All tapeworms (cestodes) cycle through 3 stages—eggs, larvae, and adults. Adults inhabit the intestines of definitive hosts, mammalian carnivores. Several of the adult tapeworms that infect humans are named after their main intermediate host:
An exception is the Asian tapeworm (Taenia asiatica), which is similar to T. saginata in many respects, but it is acquired by eating pork in Asia.
Eggs laid by adult tapeworms living in the intestines of definitive hosts are excreted with feces into the environment and ingested by an intermediate host (typically another species), in which the eggs hatch into larvae, which develop, enter the circulation, and encyst in the musculature or other organs. When the intermediate host is eaten raw or undercooked, the parasites are released from the ingested cysts in the intestines and develop into adult tapeworms in the definitive host, restarting the cycle. With some cestode species (eg, T. solium), the definitive host can also serve as an intermediate host; that is, if eggs rather than tissue cysts are ingested, the eggs develop into larvae, which enter the circulation and encyst in various tissues.
Adult tapeworms are multisegmented flat worms that lack a digestive tract and absorb nutrients directly from the host’s small bowel. In the host’s digestive tract, adult tapeworms can become large; the longest parasite in the world is the 40-m whale tapeworm, Polygonoporus species.
Tapeworms have 3 recognizable portions:
The scolex (head) functions as an anchoring organ that attaches to intestinal mucosa.
The neck is an unsegmented region with high regenerative capacity. If treatment does not eliminate the neck and scolex, the entire worm may regenerate.
The rest of the worm consists of numerous proglottids (segments). Proglottids closest to the neck are undifferentiated. As proglottids move caudally, each develops hermaphroditic sex organs. Distal proglottids are gravid and contain eggs in a uterus.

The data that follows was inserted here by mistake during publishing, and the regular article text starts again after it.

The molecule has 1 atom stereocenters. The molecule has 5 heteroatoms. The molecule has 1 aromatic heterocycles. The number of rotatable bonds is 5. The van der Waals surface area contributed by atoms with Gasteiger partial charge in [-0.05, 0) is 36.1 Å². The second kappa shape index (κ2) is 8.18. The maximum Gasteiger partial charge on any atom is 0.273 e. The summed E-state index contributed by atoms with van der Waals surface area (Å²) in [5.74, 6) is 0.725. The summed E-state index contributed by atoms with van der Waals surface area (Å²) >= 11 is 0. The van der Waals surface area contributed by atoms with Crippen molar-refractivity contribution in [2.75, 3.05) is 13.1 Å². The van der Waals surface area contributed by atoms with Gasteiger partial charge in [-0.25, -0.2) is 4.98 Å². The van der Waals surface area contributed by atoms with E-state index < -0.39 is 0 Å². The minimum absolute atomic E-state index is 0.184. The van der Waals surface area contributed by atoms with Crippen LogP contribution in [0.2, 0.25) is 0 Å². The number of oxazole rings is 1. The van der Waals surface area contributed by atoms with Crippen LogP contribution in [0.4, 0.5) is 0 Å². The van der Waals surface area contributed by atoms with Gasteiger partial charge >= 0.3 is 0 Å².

Adult tapeworms are so well-adapted to their host's gastrointestinal tract that they usually cause minimal symptoms. There are some exceptions. Heavy infections with Hymenolepis nana can cause abdominal discomfort, diarrhea, and weight loss; members of the family Diphyllobothriidae can cause vitamin B12 deficiency and megaloblastic anemia.
In contrast to adult tapeworms, larvae can cause severe and even lethal disease when they develop in extraintestinal sites, most importantly in the brain, but also in the liver, lungs, eyes, muscles, and subcutaneous tissues. In humans, T. solium causes cysticercosis, and Echinococcus granulosus and Echinococcus multilocularis cause cystic hydatid disease and alveolar disease, respectively. Rarely, larvae of Spirometra species, Sparganum proliferum, Taenia multiceps, Taenia serialis, Taenia brauni, and Taenia glomeratus can also infect humans producing mass lesions in subcutaneous tissue or muscle, and less commonly, brain or eye depending on the infecting species.
Adult tapeworm infections are diagnosed by identifying eggs or gravid proglottid segments in stool. Larval disease is best identified by imaging (eg, brain CT and/or MRI). Serologic tests may also be helpful.
The anthelmintic drug praziquantel is effective for intestinal tapeworm infections. Niclosamide is an alternative that is not available in the US. Nitazoxanide can be used for H. nana infections.
Some extraintestinal infections respond to anthelmintic treatment with albendazole and/or praziquantel; others require surgical intervention.
Prevention and control involve the following:
Thorough cooking of pork, beef, lamb, game meat, and fish (recommended temperatures and times vary)
Prolonged freezing of meat for some tapeworms (eg, fish tapeworm)
Regular deworming of dogs and cats
Prevention of recycling through hosts (eg, dogs eating dead game or livestock)
Reduction and avoidance of intermediate hosts such as rodents, fleas, and grain beetles
Sanitary treatment of human waste
Smoking and drying meat are ineffective in preventing infection.